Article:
1 06, 2017

A Sticky Case of “Splenomegaly”

2018-06-05T13:59:44+00:00June 1st, 2017|Critical Care, Summer 2017|

A 6-year-old female presented with a two-day history of abdominal pain after being referred by her pediatrician for evaluation of "splenomegaly." The patient had been complaining of constipation for the past six days along with a few episodes of nausea and vomiting.  On physical examination, a firm, non-tender mass was palpated extending at least 10 cm below the left costal margin.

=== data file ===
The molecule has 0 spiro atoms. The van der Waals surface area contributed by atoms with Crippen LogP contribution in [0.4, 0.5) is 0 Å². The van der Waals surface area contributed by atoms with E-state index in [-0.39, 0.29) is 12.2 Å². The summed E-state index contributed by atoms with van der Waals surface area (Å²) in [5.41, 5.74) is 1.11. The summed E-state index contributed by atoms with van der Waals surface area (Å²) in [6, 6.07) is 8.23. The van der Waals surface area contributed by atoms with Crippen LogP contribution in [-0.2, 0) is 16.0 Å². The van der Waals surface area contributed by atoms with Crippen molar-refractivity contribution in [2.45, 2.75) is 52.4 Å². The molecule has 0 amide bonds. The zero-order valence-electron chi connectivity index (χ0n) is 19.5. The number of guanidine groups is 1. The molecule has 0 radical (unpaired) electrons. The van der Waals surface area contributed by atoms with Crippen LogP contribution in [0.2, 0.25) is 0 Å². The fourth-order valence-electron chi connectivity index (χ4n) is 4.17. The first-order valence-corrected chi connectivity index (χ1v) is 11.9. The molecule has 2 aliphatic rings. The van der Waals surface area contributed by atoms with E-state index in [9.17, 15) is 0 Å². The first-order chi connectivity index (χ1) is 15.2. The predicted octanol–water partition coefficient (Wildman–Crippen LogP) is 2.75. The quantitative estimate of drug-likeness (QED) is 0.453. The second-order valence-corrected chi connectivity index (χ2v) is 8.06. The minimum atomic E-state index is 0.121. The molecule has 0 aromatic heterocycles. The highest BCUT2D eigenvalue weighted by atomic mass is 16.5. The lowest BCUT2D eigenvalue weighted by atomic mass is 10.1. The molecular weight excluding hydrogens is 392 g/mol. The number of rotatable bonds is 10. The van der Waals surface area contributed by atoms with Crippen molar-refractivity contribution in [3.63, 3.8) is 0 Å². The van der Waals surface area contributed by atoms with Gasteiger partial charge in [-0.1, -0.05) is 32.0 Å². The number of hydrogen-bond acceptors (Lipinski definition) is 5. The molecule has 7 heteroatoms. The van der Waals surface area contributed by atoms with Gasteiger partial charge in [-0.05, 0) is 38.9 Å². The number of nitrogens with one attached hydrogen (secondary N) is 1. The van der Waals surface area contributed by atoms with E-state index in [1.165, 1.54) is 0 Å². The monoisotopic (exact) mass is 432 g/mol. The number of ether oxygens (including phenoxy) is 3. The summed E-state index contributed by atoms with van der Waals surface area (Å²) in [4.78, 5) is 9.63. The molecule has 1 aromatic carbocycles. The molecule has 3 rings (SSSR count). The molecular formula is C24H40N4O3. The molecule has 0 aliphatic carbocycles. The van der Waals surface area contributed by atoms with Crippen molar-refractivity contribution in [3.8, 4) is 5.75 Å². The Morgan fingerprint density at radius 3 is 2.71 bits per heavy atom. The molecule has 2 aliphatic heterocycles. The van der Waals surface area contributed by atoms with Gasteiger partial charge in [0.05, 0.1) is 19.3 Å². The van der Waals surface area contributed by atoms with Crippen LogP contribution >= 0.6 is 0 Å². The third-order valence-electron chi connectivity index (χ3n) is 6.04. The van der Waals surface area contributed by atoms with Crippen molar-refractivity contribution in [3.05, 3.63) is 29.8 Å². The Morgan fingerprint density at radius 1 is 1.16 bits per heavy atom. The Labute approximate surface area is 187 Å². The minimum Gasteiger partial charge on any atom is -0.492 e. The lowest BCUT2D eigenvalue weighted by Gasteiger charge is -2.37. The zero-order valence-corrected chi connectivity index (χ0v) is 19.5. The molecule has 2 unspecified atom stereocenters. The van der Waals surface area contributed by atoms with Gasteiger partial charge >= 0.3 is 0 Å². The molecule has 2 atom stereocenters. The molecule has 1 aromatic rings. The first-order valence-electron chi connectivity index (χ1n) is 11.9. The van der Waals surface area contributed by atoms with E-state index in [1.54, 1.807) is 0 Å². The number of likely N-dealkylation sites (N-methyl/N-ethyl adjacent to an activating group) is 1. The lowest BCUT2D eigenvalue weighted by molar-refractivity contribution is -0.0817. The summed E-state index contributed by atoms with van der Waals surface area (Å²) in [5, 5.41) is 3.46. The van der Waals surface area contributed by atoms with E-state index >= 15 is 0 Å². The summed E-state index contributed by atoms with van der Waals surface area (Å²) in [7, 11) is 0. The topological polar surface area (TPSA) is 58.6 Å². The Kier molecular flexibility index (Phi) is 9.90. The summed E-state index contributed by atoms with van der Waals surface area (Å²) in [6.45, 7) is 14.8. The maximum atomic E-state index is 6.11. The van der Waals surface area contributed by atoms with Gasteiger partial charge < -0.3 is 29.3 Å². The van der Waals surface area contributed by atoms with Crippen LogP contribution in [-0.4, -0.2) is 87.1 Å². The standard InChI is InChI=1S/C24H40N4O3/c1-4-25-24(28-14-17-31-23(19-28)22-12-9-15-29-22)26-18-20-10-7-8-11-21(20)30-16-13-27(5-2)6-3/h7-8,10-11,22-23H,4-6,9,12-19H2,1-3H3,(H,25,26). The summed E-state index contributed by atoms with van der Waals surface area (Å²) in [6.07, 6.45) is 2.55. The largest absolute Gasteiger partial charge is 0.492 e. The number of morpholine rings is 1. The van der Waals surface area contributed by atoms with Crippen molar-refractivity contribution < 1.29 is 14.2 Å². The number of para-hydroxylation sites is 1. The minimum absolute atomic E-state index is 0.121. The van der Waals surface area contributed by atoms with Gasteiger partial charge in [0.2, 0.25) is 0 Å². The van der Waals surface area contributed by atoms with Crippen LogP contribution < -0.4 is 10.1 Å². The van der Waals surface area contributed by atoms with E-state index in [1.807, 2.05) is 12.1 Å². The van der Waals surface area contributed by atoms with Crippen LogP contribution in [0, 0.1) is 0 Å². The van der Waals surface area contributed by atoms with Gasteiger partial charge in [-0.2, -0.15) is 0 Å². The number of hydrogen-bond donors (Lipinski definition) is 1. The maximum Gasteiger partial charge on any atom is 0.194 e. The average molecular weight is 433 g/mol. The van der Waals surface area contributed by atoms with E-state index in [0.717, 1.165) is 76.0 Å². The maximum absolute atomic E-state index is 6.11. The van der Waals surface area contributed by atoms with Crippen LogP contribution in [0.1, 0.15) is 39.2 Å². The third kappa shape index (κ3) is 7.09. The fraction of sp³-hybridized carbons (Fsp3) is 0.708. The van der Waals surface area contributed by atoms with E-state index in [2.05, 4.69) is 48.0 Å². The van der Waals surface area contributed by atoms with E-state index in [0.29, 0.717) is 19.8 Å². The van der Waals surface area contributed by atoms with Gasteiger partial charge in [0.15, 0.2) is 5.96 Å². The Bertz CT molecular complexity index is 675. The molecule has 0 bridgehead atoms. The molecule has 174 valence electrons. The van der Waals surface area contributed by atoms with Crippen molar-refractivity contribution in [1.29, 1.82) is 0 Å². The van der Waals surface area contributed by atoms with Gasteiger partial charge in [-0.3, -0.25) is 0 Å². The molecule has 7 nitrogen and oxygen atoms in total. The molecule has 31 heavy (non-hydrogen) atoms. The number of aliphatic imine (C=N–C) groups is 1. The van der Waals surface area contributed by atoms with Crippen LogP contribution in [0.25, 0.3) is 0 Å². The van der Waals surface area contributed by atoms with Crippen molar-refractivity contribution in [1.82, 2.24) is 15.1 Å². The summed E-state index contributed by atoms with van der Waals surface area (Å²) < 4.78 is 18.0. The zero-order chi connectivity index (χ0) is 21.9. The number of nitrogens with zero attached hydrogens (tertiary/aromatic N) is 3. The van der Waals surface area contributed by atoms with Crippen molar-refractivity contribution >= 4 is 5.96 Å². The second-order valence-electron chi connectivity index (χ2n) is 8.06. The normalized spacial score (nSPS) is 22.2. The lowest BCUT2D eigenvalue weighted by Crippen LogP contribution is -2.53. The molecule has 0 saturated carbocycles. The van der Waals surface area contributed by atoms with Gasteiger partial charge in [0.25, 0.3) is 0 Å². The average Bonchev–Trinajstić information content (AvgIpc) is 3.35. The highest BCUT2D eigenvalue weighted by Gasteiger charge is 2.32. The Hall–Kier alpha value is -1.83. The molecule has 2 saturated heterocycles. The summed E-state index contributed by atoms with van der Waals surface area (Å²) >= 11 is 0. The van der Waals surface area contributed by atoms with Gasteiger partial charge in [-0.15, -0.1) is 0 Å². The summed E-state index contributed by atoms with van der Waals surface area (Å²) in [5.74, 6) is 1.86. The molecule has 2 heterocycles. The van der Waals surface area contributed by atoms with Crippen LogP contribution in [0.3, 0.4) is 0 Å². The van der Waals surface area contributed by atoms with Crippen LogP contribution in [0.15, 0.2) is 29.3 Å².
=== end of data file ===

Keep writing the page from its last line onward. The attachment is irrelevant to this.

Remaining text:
13 10, 2016

Isolated Bandemia: What Should We Do with It?

2018-06-04T21:02:37+00:00October 13th, 2016|Critical Care, Fall 2016|

Almost immediately, emergency physicians know what to do with most abnormal lab results.  If a patient’s hemoglobin is 4.5 g/dL, they need a transfusion.  If their troponin is 12.3 ng/ml, they are having cardiac infarction.  If their lactic acid is 7.5 mmol/L, something terrible is going on.  What if the only abnormality they have on their blood work is bandemia?  Does it matter if their bands are 6%, 15%, or 32%? Or, are they all treated equally?